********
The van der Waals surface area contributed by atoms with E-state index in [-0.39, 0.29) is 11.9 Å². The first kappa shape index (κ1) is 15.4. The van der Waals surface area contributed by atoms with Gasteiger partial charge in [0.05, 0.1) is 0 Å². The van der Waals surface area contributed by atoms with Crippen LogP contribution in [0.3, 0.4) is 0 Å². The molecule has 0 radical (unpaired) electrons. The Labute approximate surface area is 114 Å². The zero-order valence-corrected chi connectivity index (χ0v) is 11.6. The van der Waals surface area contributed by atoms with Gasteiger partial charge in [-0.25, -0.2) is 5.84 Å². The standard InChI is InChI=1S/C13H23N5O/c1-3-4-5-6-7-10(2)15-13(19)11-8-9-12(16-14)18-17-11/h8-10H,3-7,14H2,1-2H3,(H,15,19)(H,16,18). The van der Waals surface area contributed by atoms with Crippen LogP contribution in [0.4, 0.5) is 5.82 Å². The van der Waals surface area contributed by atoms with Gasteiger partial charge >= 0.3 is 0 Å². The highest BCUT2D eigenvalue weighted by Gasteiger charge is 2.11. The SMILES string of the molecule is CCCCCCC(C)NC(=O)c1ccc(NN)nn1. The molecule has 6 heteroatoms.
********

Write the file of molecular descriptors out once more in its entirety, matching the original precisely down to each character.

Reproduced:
The van der Waals surface area contributed by atoms with E-state index in [-0.39, 0.29) is 11.9 Å². The first kappa shape index (κ1) is 15.4. The van der Waals surface area contributed by atoms with Gasteiger partial charge in [0.05, 0.1) is 0 Å². The van der Waals surface area contributed by atoms with Crippen LogP contribution in [0.3, 0.4) is 0 Å². The molecule has 0 radical (unpaired) electrons. The Labute approximate surface area is 114 Å². The zero-order valence-corrected chi connectivity index (χ0v) is 11.6. The van der Waals surface area contributed by atoms with Gasteiger partial charge in [-0.25, -0.2) is 5.84 Å². The standard InChI is InChI=1S/C13H23N5O/c1-3-4-5-6-7-10(2)15-13(19)11-8-9-12(16-14)18-17-11/h8-10H,3-7,14H2,1-2H3,(H,15,19)(H,16,18). The van der Waals surface area contributed by atoms with Crippen LogP contribution in [0.4, 0.5) is 5.82 Å². The van der Waals surface area contributed by atoms with Gasteiger partial charge >= 0.3 is 0 Å². The highest BCUT2D eigenvalue weighted by Gasteiger charge is 2.11. The SMILES string of the molecule is CCCCCCC(C)NC(=O)c1ccc(NN)nn1. The molecule has 6 heteroatoms.